Keep listening to section 3, there’s a guy doing his own The MinusHome Project.

Monday, February 20, 2006

More News & Another Blogger Joins the Fray

First off: The Uncle was apparently traversing New Zealand media and came across a news article indicating that South Africa has beaten the world to super efficient solar panels. Is it too good to be true? Perhaps, but I’m not going to let a little doubt running my today…check this out:
In a scientific breakthrough that has stunned the world, a team of South African scientists has developed a revolutionary new, highly efficient solar power technology that will enable homes to obtain all their electricity from the sun.
Second: Wheel Revolution is a new sustainable living conscious, biking blogger from Portland, OR. She has a The Boy too! Check her out now and you’ll be getting in on the ground floor.
Being the chronicles of one family's evolution toward a sustainable life.
Third: Even W makes the MinusCar news highlights today. He’s touring alternative energy companies this week and promising a little alternative energy shock and awe in the not to distant future.
Our nation is on the threshold of new energy technology that I think will startle the American people," Bush said. "We're on the edge of some amazing breakthroughs - breakthroughs all aimed at enhancing our national security and our economic security and the quality of life of the folks who live here in the United States.

Saturday, February 18, 2006

The News: CNN

From the land of inattentive drivers: here is a CNN video news article about a training film for police officers put together by the International Association of Police Chiefs. The second most common cause of death to officers is being struck by other vehicles while outside their cars making routine traffic stops; the first cause is car on car traffic accidents.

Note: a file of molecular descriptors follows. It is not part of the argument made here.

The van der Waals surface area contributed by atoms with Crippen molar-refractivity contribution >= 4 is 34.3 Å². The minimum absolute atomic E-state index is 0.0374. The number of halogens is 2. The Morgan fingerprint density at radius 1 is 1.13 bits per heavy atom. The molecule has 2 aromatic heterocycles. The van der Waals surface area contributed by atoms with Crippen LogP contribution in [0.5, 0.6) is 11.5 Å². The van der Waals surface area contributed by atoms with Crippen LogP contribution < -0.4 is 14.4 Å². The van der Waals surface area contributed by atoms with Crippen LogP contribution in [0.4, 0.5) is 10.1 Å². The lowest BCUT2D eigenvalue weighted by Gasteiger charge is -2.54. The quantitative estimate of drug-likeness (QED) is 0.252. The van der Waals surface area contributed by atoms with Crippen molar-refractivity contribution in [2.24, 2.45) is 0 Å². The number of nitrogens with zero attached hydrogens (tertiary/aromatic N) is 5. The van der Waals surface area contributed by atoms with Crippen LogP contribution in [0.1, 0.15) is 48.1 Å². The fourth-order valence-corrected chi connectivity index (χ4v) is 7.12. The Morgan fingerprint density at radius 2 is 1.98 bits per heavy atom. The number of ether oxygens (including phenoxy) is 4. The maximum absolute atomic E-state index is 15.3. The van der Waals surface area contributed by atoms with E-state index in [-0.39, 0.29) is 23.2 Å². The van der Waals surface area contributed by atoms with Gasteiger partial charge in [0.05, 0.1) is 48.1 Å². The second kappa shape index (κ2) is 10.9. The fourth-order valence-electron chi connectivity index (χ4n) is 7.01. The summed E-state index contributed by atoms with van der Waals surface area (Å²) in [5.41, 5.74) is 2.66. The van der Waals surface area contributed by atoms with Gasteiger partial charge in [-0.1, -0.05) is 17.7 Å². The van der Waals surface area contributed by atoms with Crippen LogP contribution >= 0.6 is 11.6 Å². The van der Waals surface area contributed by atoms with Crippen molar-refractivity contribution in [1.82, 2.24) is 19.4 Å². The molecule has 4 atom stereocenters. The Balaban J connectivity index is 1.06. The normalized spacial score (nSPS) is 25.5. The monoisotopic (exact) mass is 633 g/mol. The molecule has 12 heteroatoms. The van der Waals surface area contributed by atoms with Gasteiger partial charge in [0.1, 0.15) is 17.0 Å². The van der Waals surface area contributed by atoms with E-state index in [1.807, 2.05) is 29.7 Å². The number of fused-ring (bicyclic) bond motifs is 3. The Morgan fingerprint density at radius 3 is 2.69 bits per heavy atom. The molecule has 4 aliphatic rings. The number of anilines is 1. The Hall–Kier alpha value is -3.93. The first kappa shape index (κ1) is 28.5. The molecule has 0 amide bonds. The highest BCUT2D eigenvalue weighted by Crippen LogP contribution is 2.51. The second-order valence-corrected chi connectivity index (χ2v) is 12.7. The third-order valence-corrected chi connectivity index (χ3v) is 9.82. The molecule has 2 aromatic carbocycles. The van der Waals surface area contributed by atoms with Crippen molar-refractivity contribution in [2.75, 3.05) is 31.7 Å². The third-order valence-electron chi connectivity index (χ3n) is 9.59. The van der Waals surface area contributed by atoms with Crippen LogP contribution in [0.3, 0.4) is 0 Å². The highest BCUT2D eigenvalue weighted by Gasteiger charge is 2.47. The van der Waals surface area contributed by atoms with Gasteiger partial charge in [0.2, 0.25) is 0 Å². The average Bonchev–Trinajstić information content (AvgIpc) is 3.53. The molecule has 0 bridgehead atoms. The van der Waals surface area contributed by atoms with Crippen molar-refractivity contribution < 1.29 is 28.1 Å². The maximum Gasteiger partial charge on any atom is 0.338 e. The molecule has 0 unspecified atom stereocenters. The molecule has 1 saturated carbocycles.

This video is quite stunning and surely shows clips where people have died. Two clips are extraordinary for the damage they don’t do. The very first one in the report involves an officer bending over talking to a driver through the window and being grazed on the backside by a car, sending his citation booklet flying. The second shows an officer instructing a woman to stand away from her vehicle to be safer. 10 seconds later her car is rammed by another.

Some of these situations are extra meaningful to me. They remind me of the time a car came quite close to me while I was biking on the sidewalk up a steep hill. Also, there is evidence at my office that I see daily, of a car jumping the curb crossing the sidewalk and running into a planter outside the front of the building. I suppose there were no pedestrians in the way during that unfortunate incident.

From the land of brilliant inventors: (thanks to MinusCar reader /KT for pointing me to this) Dean Kamen, the man who invented the Segway, is hard at work again. This time on two machines, one that can purify water…any water! and another than can generate 1kW of electricity by burning cow dung. The implication this has for the less developed nations and villagers is incredible, especially given the business model being employed for the machines implementation. You’ll have to read the article for details.

In a world where I wish each household would (or is it a fear that each household will need to) meet its own energy needs this machine sounds pretty useful. Reduce its carbon emissions by converting it to operate on concentrated sunlight or heat from the wind and I’ll buy two.

How much power is 1kW? The article claims 70 efficient light bulbs. Yeah, I have 70 light bulbs in my home so I might have to give up something…I think I hear my television volunteering to go first.

Wednesday, February 15, 2006

Knowledge Is Power

Before you read this, can you answer this question: How much water does your household consume in a day?

Over at my favorite blog, Clean Break, The Other Tyler Hamilton writes about wanting a better history of his household power consumption. I agree. I also agree it is highly likely energy companies already have this data. And why not provide it? Is it too confusing for us dumb consumers? Would it generate too many phone calls for customer service? One helpful commenter to the post offers a more literal than usual, “Knowledge is power.”

I processed my water bill this week. I was shocked and awed to find that my household water consumption is 169 gallons a day! A day! A day! And I didn’t water my lawn a single time this month. To my knowledge, this is the first time the information has been provided. I have no idea how this number relates to my neighbor's (here’s your chance to help), but I do know I’m well short of the 1,233 gallons per day point where I’d incur a consumption penalty. Still, 168 hours in a week, minus 47.5 hours away at school and work, minus 63 hours asleep, that's 57.5 hours at home where we consume 20.5 gallons an hour.